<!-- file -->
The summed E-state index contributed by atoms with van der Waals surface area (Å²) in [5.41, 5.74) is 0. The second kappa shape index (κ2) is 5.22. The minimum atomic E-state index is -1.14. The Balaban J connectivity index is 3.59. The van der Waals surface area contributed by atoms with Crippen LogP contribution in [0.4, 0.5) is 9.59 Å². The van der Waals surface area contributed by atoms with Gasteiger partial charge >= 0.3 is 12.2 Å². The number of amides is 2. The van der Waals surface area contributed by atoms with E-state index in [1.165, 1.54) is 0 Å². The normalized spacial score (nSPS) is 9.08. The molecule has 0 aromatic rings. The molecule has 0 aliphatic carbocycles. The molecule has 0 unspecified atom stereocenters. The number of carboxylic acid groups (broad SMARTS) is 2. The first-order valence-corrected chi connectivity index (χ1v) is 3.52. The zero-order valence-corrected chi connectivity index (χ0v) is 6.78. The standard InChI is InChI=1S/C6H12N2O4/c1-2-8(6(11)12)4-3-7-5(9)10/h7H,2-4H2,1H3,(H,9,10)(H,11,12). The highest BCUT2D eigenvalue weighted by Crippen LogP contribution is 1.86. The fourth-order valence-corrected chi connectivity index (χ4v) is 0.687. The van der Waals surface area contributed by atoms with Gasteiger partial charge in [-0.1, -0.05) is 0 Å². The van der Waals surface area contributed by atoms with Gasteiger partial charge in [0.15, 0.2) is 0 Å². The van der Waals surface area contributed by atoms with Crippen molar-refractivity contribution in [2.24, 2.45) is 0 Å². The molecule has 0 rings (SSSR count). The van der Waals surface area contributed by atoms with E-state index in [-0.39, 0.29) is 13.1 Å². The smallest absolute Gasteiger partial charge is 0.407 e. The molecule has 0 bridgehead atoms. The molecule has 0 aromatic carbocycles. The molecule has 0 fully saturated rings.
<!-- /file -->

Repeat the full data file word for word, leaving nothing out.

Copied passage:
The summed E-state index contributed by atoms with van der Waals surface area (Å²) in [5.41, 5.74) is 0. The second kappa shape index (κ2) is 5.22. The minimum atomic E-state index is -1.14. The Balaban J connectivity index is 3.59. The van der Waals surface area contributed by atoms with Crippen LogP contribution in [0.4, 0.5) is 9.59 Å². The van der Waals surface area contributed by atoms with Gasteiger partial charge >= 0.3 is 12.2 Å². The number of amides is 2. The van der Waals surface area contributed by atoms with E-state index in [1.165, 1.54) is 0 Å². The normalized spacial score (nSPS) is 9.08. The molecule has 0 aromatic rings. The molecule has 0 aliphatic carbocycles. The molecule has 0 unspecified atom stereocenters. The number of carboxylic acid groups (broad SMARTS) is 2. The first-order valence-corrected chi connectivity index (χ1v) is 3.52. The zero-order valence-corrected chi connectivity index (χ0v) is 6.78. The standard InChI is InChI=1S/C6H12N2O4/c1-2-8(6(11)12)4-3-7-5(9)10/h7H,2-4H2,1H3,(H,9,10)(H,11,12). The highest BCUT2D eigenvalue weighted by Crippen LogP contribution is 1.86. The fourth-order valence-corrected chi connectivity index (χ4v) is 0.687. The van der Waals surface area contributed by atoms with Gasteiger partial charge in [-0.1, -0.05) is 0 Å². The van der Waals surface area contributed by atoms with Gasteiger partial charge in [0.15, 0.2) is 0 Å². The van der Waals surface area contributed by atoms with Crippen molar-refractivity contribution in [2.24, 2.45) is 0 Å². The molecule has 0 rings (SSSR count). The van der Waals surface area contributed by atoms with E-state index in [-0.39, 0.29) is 13.1 Å². The smallest absolute Gasteiger partial charge is 0.407 e. The molecule has 0 bridgehead atoms. The molecule has 0 aromatic carbocycles. The molecule has 0 fully saturated rings.